Interferometric synthetic aperture radar, also abbreviated InSAR or IfSAR, is a radar technique used in geodesy and remote sensing. This geodetic method uses two or more synthetic aperture radar (SAR) images to generate maps of surface deformation or digital elevation, using differences in the phase of the waves returning to the satellite or aircraft. The technique can potentially measure centimeter-scale changes in deformation over time spans of days to years. It has applications for geophysical monitoring of natural hazards, for example earthquakes, volcanoes and landslides, and also in structural engineering, in particular monitoring of subsidence and structural stability.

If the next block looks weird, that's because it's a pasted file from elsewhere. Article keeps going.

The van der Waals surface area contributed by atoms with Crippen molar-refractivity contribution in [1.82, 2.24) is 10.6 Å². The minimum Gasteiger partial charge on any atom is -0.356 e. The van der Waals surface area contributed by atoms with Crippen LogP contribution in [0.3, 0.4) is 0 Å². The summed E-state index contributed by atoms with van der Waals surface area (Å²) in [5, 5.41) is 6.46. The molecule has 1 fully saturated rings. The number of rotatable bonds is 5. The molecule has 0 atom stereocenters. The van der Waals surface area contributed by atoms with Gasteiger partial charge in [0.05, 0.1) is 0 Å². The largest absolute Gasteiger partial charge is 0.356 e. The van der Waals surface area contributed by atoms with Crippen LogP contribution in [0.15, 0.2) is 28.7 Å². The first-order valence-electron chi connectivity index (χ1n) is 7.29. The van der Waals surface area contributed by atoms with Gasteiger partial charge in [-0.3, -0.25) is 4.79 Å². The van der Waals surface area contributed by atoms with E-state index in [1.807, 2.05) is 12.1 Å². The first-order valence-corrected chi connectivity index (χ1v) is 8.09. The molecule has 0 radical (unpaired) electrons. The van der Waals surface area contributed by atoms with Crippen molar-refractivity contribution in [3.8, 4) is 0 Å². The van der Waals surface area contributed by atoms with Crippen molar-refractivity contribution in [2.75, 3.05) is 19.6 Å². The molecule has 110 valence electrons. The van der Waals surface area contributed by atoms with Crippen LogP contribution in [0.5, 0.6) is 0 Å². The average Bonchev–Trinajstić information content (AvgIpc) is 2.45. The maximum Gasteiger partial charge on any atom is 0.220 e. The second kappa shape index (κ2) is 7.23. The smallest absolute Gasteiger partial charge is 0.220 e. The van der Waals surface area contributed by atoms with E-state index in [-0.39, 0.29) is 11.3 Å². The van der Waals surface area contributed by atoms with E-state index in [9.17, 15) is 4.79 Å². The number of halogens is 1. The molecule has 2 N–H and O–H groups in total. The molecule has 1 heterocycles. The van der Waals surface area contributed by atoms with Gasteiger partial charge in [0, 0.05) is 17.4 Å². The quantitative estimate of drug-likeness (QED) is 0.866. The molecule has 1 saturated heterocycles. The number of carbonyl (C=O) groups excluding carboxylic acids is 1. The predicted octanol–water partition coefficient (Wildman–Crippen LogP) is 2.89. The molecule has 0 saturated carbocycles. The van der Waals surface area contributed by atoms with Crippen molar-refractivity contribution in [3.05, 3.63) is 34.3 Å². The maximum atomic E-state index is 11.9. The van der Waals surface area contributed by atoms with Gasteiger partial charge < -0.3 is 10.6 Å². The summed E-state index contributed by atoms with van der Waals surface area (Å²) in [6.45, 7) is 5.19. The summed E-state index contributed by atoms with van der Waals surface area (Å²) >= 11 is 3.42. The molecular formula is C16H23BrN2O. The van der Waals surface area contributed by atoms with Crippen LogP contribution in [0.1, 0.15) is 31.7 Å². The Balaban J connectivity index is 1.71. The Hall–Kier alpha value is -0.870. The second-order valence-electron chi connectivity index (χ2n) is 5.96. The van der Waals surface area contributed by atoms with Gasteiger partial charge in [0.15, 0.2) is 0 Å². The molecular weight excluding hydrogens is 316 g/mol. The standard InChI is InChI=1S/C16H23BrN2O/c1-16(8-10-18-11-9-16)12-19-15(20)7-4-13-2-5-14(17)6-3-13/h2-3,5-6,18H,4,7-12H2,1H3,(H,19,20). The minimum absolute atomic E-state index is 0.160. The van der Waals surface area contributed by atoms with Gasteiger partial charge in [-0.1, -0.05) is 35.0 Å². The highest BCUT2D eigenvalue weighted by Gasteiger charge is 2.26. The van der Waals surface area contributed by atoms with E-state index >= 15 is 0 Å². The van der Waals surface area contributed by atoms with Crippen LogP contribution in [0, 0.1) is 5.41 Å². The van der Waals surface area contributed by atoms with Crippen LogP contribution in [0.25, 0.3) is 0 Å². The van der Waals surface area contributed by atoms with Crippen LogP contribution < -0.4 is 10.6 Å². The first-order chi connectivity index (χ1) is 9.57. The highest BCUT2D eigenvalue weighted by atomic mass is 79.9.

his movie shows 500 years of simulation results generated by GeoFEST, a 3D finite element software modeling solid stress and strain. The data were provided by Dr. Charles Norton of JPL. The simulation data were superimposed on top of LandSAT image of Southern California with Landers faults drawn as a yellow lines. The movie starts with a flying-around of the Landers faults, followed by the deformation resulted from the earthquake. After the initial deformation fades out, it animates the accumulated surface deformation in time for 500 years. Each color fringe in the movie represents 5.6cm vertical displacement, similar to the InSAR C Band fringe.